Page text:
The Endeavour-Spirit of Independence jack-up rig is moored at the Deep Water Dock last winter. The rig docked in Homer for 218 days. Buccaneer paid $758,000 to the city in harbor fees and property taxes.-Photo by Michael Armstrong, Homer News

The Endeavour-Spirit of Independence jack-up rig is moored at the Deep Water Dock last winter. The rig docked in Homer for 218 days. Buccaneer paid $758,000 to the city in harbor fees and property taxes.-Photo by Michael Armstrong, Homer News

Buccaneer still exploring winter moorage plans

Buccaneer Alaska has not decided on where to moor the jack-up rig Endeavour-Spirit of Independence after the end of operations this fall. The city and port of Homer have been encouraging Buccaneer to dock the rig at the Deep Water Dock, as happened last winter, and have written letters of support for Alaska Department of Fish and Game permit applications that might be needed to moor the rig.

“No plans have yet been finalized on what to do with the rig for the winter,” said Jay Morakis of JMR Worldwide, a spokesperson for Buccaneer.

Buccaneer has not yet applied for permits to moor the Endeavour in Kachemak Bay, said Ginny Litchfield, Kenai Peninsula Area manager, Fish and Game, Division of Habitat.

Although Buccaneer had not planned on doing so, last year it wound up docking the Endeavour in Homer for 218 days. In August 2012 the Endeavour was to visit Homer briefly before moving on to the Southern Cross Unit, but the visit stretched to months after Buccaneer discovered more work needed to be done to repair the rig. That visit resulted in $577,000 in port and harbor revenues and $181,000 in state oil property taxes paid to the city. The Homer City Council put the $577,000 in the port and harbor depreciation fund and the tax revenues into the city’s Permanent Fund.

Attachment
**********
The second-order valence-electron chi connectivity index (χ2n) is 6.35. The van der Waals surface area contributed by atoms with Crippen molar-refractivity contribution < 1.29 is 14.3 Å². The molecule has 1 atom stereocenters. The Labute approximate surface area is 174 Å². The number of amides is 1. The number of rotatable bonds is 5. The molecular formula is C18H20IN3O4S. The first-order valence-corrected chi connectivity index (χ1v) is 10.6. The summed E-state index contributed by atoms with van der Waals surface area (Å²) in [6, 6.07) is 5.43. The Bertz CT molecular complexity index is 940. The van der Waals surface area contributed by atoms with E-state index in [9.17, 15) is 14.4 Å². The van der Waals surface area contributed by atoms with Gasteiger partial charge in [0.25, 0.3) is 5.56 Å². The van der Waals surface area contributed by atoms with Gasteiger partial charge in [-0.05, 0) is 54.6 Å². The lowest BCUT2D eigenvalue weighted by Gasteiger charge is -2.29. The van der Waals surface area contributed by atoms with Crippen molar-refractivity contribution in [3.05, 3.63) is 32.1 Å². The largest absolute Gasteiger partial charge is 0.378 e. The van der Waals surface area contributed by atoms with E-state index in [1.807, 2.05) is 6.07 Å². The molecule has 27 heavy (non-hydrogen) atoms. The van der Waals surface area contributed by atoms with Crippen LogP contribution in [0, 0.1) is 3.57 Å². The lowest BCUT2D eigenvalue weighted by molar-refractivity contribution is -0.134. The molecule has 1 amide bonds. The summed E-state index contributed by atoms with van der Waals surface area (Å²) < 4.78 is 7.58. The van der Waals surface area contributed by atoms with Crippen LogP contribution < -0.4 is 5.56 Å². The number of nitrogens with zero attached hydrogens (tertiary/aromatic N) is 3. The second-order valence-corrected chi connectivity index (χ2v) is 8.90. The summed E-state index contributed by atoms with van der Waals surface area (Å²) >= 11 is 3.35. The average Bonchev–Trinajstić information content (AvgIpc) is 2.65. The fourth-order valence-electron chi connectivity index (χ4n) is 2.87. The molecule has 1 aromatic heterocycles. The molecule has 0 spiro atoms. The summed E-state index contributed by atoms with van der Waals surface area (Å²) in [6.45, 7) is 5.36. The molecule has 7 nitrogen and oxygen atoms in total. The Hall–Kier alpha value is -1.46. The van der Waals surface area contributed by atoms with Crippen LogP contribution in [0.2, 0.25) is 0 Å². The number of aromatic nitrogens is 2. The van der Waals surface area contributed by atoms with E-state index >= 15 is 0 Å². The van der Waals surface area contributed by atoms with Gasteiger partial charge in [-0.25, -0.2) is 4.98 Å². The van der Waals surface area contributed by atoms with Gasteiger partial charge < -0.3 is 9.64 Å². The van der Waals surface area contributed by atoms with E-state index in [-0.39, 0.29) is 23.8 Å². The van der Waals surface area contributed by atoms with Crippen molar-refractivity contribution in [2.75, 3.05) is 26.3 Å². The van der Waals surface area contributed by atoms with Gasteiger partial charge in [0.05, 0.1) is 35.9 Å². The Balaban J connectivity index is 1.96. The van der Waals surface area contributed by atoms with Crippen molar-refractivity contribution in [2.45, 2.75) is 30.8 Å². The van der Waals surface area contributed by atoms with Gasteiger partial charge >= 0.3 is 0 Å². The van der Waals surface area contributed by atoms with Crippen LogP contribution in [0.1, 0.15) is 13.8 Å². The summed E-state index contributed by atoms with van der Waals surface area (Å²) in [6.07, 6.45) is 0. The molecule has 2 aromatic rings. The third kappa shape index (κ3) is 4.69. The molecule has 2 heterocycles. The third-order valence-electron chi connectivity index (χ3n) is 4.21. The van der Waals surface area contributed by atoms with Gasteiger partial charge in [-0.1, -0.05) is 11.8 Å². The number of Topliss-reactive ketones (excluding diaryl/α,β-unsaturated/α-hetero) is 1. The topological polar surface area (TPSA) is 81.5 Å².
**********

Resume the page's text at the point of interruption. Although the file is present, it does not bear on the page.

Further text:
That boon doesn’t take into account the effect on the city’s marine trades industry, hotels and restaurants, retailers and other businesses. The city has commissioned an economic analysis of the Endeavour’s stay, but the report has not been completed.

“The most important thing was all the jobs,” said Homer City Manager Walt Wrede. “The marine trades guys were all busy.”

Wrede said it’s his understanding that Buccaneer does need to apply for Kachemak Bay Critical Habitat Area permits from the Alaska Department of Fish and Game to moor at the Deep Water Dock with its legs down. After the Endeavour almost broke loose from its mooring during a winter storm, the jack-up rig put its legs down partially into the muddy substrate by the dock. Fish and Game allowed that because of the emergency.

Wrede said there are questions about if a jack-up rig needs a special use permit for mooring at the dock. Storing a jack-up rig — putting legs down — is prohibited in the Kachemak Bay Critical Habitat Area plan. The plan exempts harbors and docks, but the statute enacting it does not, Wrede said. Part of the Deep Water Dock tidelands belongs to the state and is leased by the city, although the city is in the process of trying to get that land, Wrede said.

“The city is probably going to wind up as the owner of the tidelands the dock is on, but that doesn’t resolve the conflict between the critical habitat plan and the statutes,” he said.

The city also had talked with Furie Alaska about mooring the Spartan 151 jack-up rig, another rig working in Cook Inlet, but Furie will store the rig in English Bay near Port Graham.

“The city was open to have any proposal they might have to come here,” said Homer Harbormaster Bryan Hawkins. “In the end (Furie) chose to go back to Port Graham.”

The Deep Water Dock could accommodate both jack-up rigs, Hawkins said.

“I would have worked toward it, and we could have done it, putting both there and having moorage available,” he said. “We want those docks pulling their fair weight. We want them occupied all the time.”

Calls to Morakis regarding the status of any permit applications for the Buccaneer were not returned by press time.

Michael Armstrong can be reached at michael.
armstrong@homernews.com.

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